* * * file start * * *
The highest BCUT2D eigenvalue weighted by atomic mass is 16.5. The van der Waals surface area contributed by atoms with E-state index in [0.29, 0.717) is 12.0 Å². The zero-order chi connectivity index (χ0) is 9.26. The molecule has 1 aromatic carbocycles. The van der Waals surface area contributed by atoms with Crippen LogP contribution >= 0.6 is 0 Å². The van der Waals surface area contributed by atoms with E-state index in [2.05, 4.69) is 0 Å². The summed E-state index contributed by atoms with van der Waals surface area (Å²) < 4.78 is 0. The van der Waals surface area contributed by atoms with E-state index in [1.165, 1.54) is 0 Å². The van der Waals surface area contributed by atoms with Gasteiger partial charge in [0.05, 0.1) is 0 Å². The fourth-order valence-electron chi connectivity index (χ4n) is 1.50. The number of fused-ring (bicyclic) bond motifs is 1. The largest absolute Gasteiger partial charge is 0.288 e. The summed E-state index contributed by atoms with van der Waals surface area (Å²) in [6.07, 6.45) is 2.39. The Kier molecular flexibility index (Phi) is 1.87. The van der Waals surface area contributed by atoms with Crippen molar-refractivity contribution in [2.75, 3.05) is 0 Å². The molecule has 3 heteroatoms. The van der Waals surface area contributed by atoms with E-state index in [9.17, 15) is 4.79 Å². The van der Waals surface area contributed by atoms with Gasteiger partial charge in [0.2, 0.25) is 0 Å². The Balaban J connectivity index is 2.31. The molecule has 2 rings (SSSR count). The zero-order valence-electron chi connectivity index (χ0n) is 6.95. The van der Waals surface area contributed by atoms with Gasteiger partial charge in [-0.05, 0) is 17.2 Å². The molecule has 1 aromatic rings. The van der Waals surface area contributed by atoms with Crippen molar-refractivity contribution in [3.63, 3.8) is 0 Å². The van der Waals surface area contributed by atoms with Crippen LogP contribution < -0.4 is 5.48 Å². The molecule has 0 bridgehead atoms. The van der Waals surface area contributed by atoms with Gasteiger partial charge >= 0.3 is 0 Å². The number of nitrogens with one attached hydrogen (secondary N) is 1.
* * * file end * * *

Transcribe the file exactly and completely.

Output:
The highest BCUT2D eigenvalue weighted by atomic mass is 16.5. The van der Waals surface area contributed by atoms with E-state index in [0.29, 0.717) is 12.0 Å². The zero-order chi connectivity index (χ0) is 9.26. The molecule has 1 aromatic carbocycles. The van der Waals surface area contributed by atoms with Crippen LogP contribution >= 0.6 is 0 Å². The van der Waals surface area contributed by atoms with E-state index in [2.05, 4.69) is 0 Å². The summed E-state index contributed by atoms with van der Waals surface area (Å²) < 4.78 is 0. The van der Waals surface area contributed by atoms with E-state index in [1.165, 1.54) is 0 Å². The van der Waals surface area contributed by atoms with Gasteiger partial charge in [0.05, 0.1) is 0 Å². The fourth-order valence-electron chi connectivity index (χ4n) is 1.50. The number of fused-ring (bicyclic) bond motifs is 1. The largest absolute Gasteiger partial charge is 0.288 e. The summed E-state index contributed by atoms with van der Waals surface area (Å²) in [6.07, 6.45) is 2.39. The Kier molecular flexibility index (Phi) is 1.87. The van der Waals surface area contributed by atoms with Crippen molar-refractivity contribution in [2.75, 3.05) is 0 Å². The molecule has 3 heteroatoms. The van der Waals surface area contributed by atoms with E-state index in [9.17, 15) is 4.79 Å². The van der Waals surface area contributed by atoms with Gasteiger partial charge in [0.2, 0.25) is 0 Å². The Balaban J connectivity index is 2.31. The molecule has 2 rings (SSSR count). The zero-order valence-electron chi connectivity index (χ0n) is 6.95. The van der Waals surface area contributed by atoms with Gasteiger partial charge in [-0.05, 0) is 17.2 Å². The molecule has 1 aromatic rings. The van der Waals surface area contributed by atoms with Crippen molar-refractivity contribution in [3.63, 3.8) is 0 Å². The van der Waals surface area contributed by atoms with Crippen LogP contribution < -0.4 is 5.48 Å². The molecule has 0 bridgehead atoms. The van der Waals surface area contributed by atoms with Gasteiger partial charge >= 0.3 is 0 Å². The number of nitrogens with one attached hydrogen (secondary N) is 1.